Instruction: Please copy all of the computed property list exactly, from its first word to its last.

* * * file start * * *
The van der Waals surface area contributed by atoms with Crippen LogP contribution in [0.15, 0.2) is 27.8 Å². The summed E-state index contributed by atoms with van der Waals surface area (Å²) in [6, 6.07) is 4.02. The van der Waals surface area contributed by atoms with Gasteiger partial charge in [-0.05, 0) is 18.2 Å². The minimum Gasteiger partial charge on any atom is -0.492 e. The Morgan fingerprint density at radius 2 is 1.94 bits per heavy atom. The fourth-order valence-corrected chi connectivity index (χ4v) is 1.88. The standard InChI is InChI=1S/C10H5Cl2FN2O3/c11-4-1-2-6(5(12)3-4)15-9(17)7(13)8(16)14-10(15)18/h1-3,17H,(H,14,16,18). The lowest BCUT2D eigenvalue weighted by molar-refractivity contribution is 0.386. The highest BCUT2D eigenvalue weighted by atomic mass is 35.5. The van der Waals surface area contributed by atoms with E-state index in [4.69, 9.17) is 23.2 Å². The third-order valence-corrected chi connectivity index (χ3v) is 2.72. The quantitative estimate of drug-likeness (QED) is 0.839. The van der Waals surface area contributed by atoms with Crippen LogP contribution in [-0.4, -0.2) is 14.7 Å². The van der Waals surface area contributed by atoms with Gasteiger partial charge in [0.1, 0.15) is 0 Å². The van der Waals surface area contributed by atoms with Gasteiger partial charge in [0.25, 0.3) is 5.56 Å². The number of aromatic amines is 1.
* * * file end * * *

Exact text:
The van der Waals surface area contributed by atoms with Crippen LogP contribution in [0.15, 0.2) is 27.8 Å². The summed E-state index contributed by atoms with van der Waals surface area (Å²) in [6, 6.07) is 4.02. The van der Waals surface area contributed by atoms with Gasteiger partial charge in [-0.05, 0) is 18.2 Å². The minimum Gasteiger partial charge on any atom is -0.492 e. The Morgan fingerprint density at radius 2 is 1.94 bits per heavy atom. The fourth-order valence-corrected chi connectivity index (χ4v) is 1.88. The standard InChI is InChI=1S/C10H5Cl2FN2O3/c11-4-1-2-6(5(12)3-4)15-9(17)7(13)8(16)14-10(15)18/h1-3,17H,(H,14,16,18). The lowest BCUT2D eigenvalue weighted by molar-refractivity contribution is 0.386. The highest BCUT2D eigenvalue weighted by atomic mass is 35.5. The van der Waals surface area contributed by atoms with E-state index in [4.69, 9.17) is 23.2 Å². The third-order valence-corrected chi connectivity index (χ3v) is 2.72. The quantitative estimate of drug-likeness (QED) is 0.839. The van der Waals surface area contributed by atoms with Crippen LogP contribution in [-0.4, -0.2) is 14.7 Å². The van der Waals surface area contributed by atoms with Gasteiger partial charge in [0.1, 0.15) is 0 Å². The van der Waals surface area contributed by atoms with Gasteiger partial charge in [0.25, 0.3) is 5.56 Å². The number of aromatic amines is 1.